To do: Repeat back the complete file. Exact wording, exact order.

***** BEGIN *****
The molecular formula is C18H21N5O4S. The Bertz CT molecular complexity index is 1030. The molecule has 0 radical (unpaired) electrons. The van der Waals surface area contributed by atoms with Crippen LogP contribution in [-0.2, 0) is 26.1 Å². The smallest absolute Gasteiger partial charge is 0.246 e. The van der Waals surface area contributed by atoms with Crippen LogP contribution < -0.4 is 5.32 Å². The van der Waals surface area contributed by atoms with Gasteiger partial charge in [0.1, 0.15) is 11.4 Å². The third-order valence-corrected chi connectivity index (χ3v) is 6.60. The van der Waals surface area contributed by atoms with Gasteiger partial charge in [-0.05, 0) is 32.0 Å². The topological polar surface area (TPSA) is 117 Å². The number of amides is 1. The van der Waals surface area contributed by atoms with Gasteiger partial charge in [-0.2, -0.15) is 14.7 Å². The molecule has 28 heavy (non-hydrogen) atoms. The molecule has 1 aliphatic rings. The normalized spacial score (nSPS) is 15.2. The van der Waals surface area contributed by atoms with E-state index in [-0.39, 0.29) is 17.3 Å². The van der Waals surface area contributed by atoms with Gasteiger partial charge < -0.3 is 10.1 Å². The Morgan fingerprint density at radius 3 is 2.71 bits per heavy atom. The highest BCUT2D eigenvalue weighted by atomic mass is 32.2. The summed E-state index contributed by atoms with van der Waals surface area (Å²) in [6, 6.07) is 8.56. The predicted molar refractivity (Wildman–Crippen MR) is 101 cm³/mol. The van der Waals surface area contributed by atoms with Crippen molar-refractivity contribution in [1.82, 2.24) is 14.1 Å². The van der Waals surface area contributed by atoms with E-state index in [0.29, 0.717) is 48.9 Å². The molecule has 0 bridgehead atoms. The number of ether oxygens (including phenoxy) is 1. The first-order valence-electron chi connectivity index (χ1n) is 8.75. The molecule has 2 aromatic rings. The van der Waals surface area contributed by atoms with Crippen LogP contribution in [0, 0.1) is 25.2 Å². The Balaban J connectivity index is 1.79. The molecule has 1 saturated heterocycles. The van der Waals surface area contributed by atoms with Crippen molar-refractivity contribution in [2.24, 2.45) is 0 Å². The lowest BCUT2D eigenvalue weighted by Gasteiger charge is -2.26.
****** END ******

The molecular formula is C18H21N5O4S. The Bertz CT molecular complexity index is 1030. The molecule has 0 radical (unpaired) electrons. The van der Waals surface area contributed by atoms with Crippen LogP contribution in [-0.2, 0) is 26.1 Å². The smallest absolute Gasteiger partial charge is 0.246 e. The van der Waals surface area contributed by atoms with Crippen LogP contribution < -0.4 is 5.32 Å². The van der Waals surface area contributed by atoms with Gasteiger partial charge in [0.1, 0.15) is 11.4 Å². The third-order valence-corrected chi connectivity index (χ3v) is 6.60. The van der Waals surface area contributed by atoms with Gasteiger partial charge in [-0.05, 0) is 32.0 Å². The topological polar surface area (TPSA) is 117 Å². The number of amides is 1. The van der Waals surface area contributed by atoms with Gasteiger partial charge in [-0.2, -0.15) is 14.7 Å². The molecule has 28 heavy (non-hydrogen) atoms. The molecule has 1 aliphatic rings. The normalized spacial score (nSPS) is 15.2. The van der Waals surface area contributed by atoms with E-state index in [-0.39, 0.29) is 17.3 Å². The van der Waals surface area contributed by atoms with Gasteiger partial charge < -0.3 is 10.1 Å². The Morgan fingerprint density at radius 3 is 2.71 bits per heavy atom. The highest BCUT2D eigenvalue weighted by atomic mass is 32.2. The summed E-state index contributed by atoms with van der Waals surface area (Å²) in [6, 6.07) is 8.56. The predicted molar refractivity (Wildman–Crippen MR) is 101 cm³/mol. The van der Waals surface area contributed by atoms with Crippen molar-refractivity contribution in [1.82, 2.24) is 14.1 Å². The van der Waals surface area contributed by atoms with E-state index in [0.29, 0.717) is 48.9 Å². The molecule has 0 bridgehead atoms. The number of ether oxygens (including phenoxy) is 1. The first-order valence-electron chi connectivity index (χ1n) is 8.75. The molecule has 2 aromatic rings. The van der Waals surface area contributed by atoms with Crippen LogP contribution in [0, 0.1) is 25.2 Å². The Balaban J connectivity index is 1.79. The molecule has 1 saturated heterocycles. The van der Waals surface area contributed by atoms with Crippen molar-refractivity contribution in [2.24, 2.45) is 0 Å². The lowest BCUT2D eigenvalue weighted by Gasteiger charge is -2.26.